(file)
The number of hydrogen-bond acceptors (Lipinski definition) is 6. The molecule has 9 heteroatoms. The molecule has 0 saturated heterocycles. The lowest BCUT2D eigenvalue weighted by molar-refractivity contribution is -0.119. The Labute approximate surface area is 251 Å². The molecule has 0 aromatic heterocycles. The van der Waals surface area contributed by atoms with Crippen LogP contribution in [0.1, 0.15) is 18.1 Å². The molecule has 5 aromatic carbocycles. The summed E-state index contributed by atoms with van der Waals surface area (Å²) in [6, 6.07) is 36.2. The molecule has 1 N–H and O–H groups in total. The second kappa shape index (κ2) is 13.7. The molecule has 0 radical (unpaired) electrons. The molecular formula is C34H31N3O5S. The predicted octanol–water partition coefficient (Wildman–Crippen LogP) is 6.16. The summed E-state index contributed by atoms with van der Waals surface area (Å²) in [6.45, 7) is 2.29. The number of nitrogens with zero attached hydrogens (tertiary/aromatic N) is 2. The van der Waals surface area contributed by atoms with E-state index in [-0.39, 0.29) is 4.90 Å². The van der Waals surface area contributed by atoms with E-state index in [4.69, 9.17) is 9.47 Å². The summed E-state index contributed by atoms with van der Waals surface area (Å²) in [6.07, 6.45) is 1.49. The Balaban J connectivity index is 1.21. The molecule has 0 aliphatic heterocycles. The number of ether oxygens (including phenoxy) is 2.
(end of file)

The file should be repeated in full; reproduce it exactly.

The number of hydrogen-bond acceptors (Lipinski definition) is 6. The molecule has 9 heteroatoms. The molecule has 0 saturated heterocycles. The lowest BCUT2D eigenvalue weighted by molar-refractivity contribution is -0.119. The Labute approximate surface area is 251 Å². The molecule has 0 aromatic heterocycles. The van der Waals surface area contributed by atoms with Crippen LogP contribution in [0.1, 0.15) is 18.1 Å². The molecule has 5 aromatic carbocycles. The summed E-state index contributed by atoms with van der Waals surface area (Å²) in [6, 6.07) is 36.2. The molecule has 1 N–H and O–H groups in total. The second kappa shape index (κ2) is 13.7. The molecule has 0 radical (unpaired) electrons. The molecular formula is C34H31N3O5S. The predicted octanol–water partition coefficient (Wildman–Crippen LogP) is 6.16. The summed E-state index contributed by atoms with van der Waals surface area (Å²) in [6.45, 7) is 2.29. The number of nitrogens with zero attached hydrogens (tertiary/aromatic N) is 2. The van der Waals surface area contributed by atoms with E-state index in [-0.39, 0.29) is 4.90 Å². The van der Waals surface area contributed by atoms with E-state index in [4.69, 9.17) is 9.47 Å². The summed E-state index contributed by atoms with van der Waals surface area (Å²) in [6.07, 6.45) is 1.49. The Balaban J connectivity index is 1.21. The molecule has 0 aliphatic heterocycles. The number of ether oxygens (including phenoxy) is 2.